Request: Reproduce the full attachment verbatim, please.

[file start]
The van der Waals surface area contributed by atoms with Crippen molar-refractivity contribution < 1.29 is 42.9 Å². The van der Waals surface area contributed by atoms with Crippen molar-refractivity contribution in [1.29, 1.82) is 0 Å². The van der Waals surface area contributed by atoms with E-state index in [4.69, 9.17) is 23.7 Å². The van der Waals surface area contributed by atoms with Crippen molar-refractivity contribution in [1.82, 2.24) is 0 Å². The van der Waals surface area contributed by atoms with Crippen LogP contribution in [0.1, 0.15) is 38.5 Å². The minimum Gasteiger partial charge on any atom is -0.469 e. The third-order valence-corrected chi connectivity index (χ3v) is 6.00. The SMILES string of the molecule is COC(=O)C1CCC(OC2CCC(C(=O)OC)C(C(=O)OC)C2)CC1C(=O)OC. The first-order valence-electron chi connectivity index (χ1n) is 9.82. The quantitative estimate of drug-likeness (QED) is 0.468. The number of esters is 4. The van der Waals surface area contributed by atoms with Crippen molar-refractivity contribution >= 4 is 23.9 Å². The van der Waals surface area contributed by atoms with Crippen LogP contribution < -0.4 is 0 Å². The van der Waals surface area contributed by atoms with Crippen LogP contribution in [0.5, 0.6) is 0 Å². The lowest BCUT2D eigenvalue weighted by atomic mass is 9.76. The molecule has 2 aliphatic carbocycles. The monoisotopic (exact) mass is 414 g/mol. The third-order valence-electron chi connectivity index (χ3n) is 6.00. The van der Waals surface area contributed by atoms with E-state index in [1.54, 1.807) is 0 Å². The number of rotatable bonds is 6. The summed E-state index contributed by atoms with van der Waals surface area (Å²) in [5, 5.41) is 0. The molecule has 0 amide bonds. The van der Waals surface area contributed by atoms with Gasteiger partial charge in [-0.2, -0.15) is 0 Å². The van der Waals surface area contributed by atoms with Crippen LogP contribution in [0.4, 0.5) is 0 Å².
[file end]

The van der Waals surface area contributed by atoms with Crippen molar-refractivity contribution < 1.29 is 42.9 Å². The van der Waals surface area contributed by atoms with Crippen molar-refractivity contribution in [1.29, 1.82) is 0 Å². The van der Waals surface area contributed by atoms with E-state index in [4.69, 9.17) is 23.7 Å². The van der Waals surface area contributed by atoms with Crippen molar-refractivity contribution in [1.82, 2.24) is 0 Å². The van der Waals surface area contributed by atoms with Crippen LogP contribution in [0.1, 0.15) is 38.5 Å². The minimum Gasteiger partial charge on any atom is -0.469 e. The third-order valence-corrected chi connectivity index (χ3v) is 6.00. The SMILES string of the molecule is COC(=O)C1CCC(OC2CCC(C(=O)OC)C(C(=O)OC)C2)CC1C(=O)OC. The first-order valence-electron chi connectivity index (χ1n) is 9.82. The quantitative estimate of drug-likeness (QED) is 0.468. The number of esters is 4. The van der Waals surface area contributed by atoms with Crippen molar-refractivity contribution >= 4 is 23.9 Å². The van der Waals surface area contributed by atoms with Crippen LogP contribution < -0.4 is 0 Å². The van der Waals surface area contributed by atoms with Crippen LogP contribution in [0.5, 0.6) is 0 Å². The lowest BCUT2D eigenvalue weighted by atomic mass is 9.76. The molecule has 2 aliphatic carbocycles. The monoisotopic (exact) mass is 414 g/mol. The third-order valence-electron chi connectivity index (χ3n) is 6.00. The van der Waals surface area contributed by atoms with E-state index in [1.54, 1.807) is 0 Å². The number of rotatable bonds is 6. The summed E-state index contributed by atoms with van der Waals surface area (Å²) in [5, 5.41) is 0. The molecule has 0 amide bonds. The van der Waals surface area contributed by atoms with Gasteiger partial charge in [-0.2, -0.15) is 0 Å². The van der Waals surface area contributed by atoms with Crippen LogP contribution in [0.4, 0.5) is 0 Å².